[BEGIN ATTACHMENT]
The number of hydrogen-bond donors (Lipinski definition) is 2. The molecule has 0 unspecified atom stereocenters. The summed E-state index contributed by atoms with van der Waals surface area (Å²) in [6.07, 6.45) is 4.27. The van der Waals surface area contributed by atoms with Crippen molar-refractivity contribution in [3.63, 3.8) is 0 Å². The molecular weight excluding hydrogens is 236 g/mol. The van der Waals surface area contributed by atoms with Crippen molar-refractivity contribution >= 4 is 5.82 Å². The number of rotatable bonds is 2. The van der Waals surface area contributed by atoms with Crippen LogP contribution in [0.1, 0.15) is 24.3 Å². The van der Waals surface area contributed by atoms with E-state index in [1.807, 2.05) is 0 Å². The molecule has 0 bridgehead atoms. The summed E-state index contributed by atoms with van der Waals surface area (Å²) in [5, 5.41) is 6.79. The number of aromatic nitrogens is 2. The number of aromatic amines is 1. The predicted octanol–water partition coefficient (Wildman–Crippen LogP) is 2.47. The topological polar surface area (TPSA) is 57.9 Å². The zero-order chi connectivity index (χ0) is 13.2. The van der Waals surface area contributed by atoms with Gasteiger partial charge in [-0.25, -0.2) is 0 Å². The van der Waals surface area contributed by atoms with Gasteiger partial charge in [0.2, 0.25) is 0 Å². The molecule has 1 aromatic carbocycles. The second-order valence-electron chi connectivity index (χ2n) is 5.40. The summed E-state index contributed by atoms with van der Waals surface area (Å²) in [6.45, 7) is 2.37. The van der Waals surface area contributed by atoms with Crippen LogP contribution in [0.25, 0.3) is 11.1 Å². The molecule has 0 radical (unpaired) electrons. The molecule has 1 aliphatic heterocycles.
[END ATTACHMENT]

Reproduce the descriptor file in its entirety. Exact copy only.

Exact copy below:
The number of hydrogen-bond donors (Lipinski definition) is 2. The molecule has 0 unspecified atom stereocenters. The summed E-state index contributed by atoms with van der Waals surface area (Å²) in [6.07, 6.45) is 4.27. The van der Waals surface area contributed by atoms with Crippen molar-refractivity contribution in [3.63, 3.8) is 0 Å². The molecular weight excluding hydrogens is 236 g/mol. The van der Waals surface area contributed by atoms with Crippen molar-refractivity contribution >= 4 is 5.82 Å². The number of rotatable bonds is 2. The van der Waals surface area contributed by atoms with Crippen LogP contribution in [0.1, 0.15) is 24.3 Å². The van der Waals surface area contributed by atoms with E-state index in [1.807, 2.05) is 0 Å². The molecule has 0 bridgehead atoms. The summed E-state index contributed by atoms with van der Waals surface area (Å²) in [5, 5.41) is 6.79. The number of aromatic nitrogens is 2. The number of aromatic amines is 1. The predicted octanol–water partition coefficient (Wildman–Crippen LogP) is 2.47. The topological polar surface area (TPSA) is 57.9 Å². The zero-order chi connectivity index (χ0) is 13.2. The van der Waals surface area contributed by atoms with Gasteiger partial charge in [-0.25, -0.2) is 0 Å². The van der Waals surface area contributed by atoms with Gasteiger partial charge in [0.2, 0.25) is 0 Å². The molecule has 1 aromatic carbocycles. The second-order valence-electron chi connectivity index (χ2n) is 5.40. The summed E-state index contributed by atoms with van der Waals surface area (Å²) in [6.45, 7) is 2.37. The van der Waals surface area contributed by atoms with Crippen LogP contribution in [0.25, 0.3) is 11.1 Å². The molecule has 0 radical (unpaired) electrons. The molecule has 1 aliphatic heterocycles.